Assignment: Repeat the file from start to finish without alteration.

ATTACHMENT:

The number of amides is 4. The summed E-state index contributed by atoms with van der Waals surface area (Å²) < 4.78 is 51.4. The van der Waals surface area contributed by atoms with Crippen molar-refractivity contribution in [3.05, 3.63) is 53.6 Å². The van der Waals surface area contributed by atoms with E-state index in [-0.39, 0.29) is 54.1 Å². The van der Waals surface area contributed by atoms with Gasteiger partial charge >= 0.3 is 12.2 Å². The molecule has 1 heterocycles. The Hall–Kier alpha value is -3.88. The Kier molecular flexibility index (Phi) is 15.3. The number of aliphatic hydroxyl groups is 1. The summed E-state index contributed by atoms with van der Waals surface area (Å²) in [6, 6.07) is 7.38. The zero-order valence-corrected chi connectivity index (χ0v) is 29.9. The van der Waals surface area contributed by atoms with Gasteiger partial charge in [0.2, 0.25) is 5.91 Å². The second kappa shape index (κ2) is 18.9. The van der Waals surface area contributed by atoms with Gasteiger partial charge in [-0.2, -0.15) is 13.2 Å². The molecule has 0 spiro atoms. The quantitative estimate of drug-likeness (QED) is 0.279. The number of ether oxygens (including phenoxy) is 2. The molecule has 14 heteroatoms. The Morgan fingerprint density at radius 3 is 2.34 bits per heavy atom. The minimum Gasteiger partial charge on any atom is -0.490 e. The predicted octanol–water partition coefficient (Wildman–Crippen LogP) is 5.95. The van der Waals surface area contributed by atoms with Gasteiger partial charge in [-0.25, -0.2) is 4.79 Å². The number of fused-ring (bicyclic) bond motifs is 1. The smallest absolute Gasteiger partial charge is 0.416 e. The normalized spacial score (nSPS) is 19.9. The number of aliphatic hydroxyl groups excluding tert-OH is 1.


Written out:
The number of amides is 4. The summed E-state index contributed by atoms with van der Waals surface area (Å²) < 4.78 is 51.4. The van der Waals surface area contributed by atoms with Crippen molar-refractivity contribution in [3.05, 3.63) is 53.6 Å². The van der Waals surface area contributed by atoms with E-state index in [-0.39, 0.29) is 54.1 Å². The van der Waals surface area contributed by atoms with Gasteiger partial charge >= 0.3 is 12.2 Å². The molecule has 1 heterocycles. The Hall–Kier alpha value is -3.88. The Kier molecular flexibility index (Phi) is 15.3. The number of aliphatic hydroxyl groups is 1. The summed E-state index contributed by atoms with van der Waals surface area (Å²) in [6, 6.07) is 7.38. The zero-order valence-corrected chi connectivity index (χ0v) is 29.9. The van der Waals surface area contributed by atoms with Gasteiger partial charge in [0.2, 0.25) is 5.91 Å². The second kappa shape index (κ2) is 18.9. The van der Waals surface area contributed by atoms with Gasteiger partial charge in [-0.2, -0.15) is 13.2 Å². The molecule has 0 spiro atoms. The quantitative estimate of drug-likeness (QED) is 0.279. The number of ether oxygens (including phenoxy) is 2. The molecule has 14 heteroatoms. The Morgan fingerprint density at radius 3 is 2.34 bits per heavy atom. The minimum Gasteiger partial charge on any atom is -0.490 e. The predicted octanol–water partition coefficient (Wildman–Crippen LogP) is 5.95. The van der Waals surface area contributed by atoms with Gasteiger partial charge in [-0.25, -0.2) is 4.79 Å². The number of fused-ring (bicyclic) bond motifs is 1. The smallest absolute Gasteiger partial charge is 0.416 e. The normalized spacial score (nSPS) is 19.9. The number of aliphatic hydroxyl groups excluding tert-OH is 1.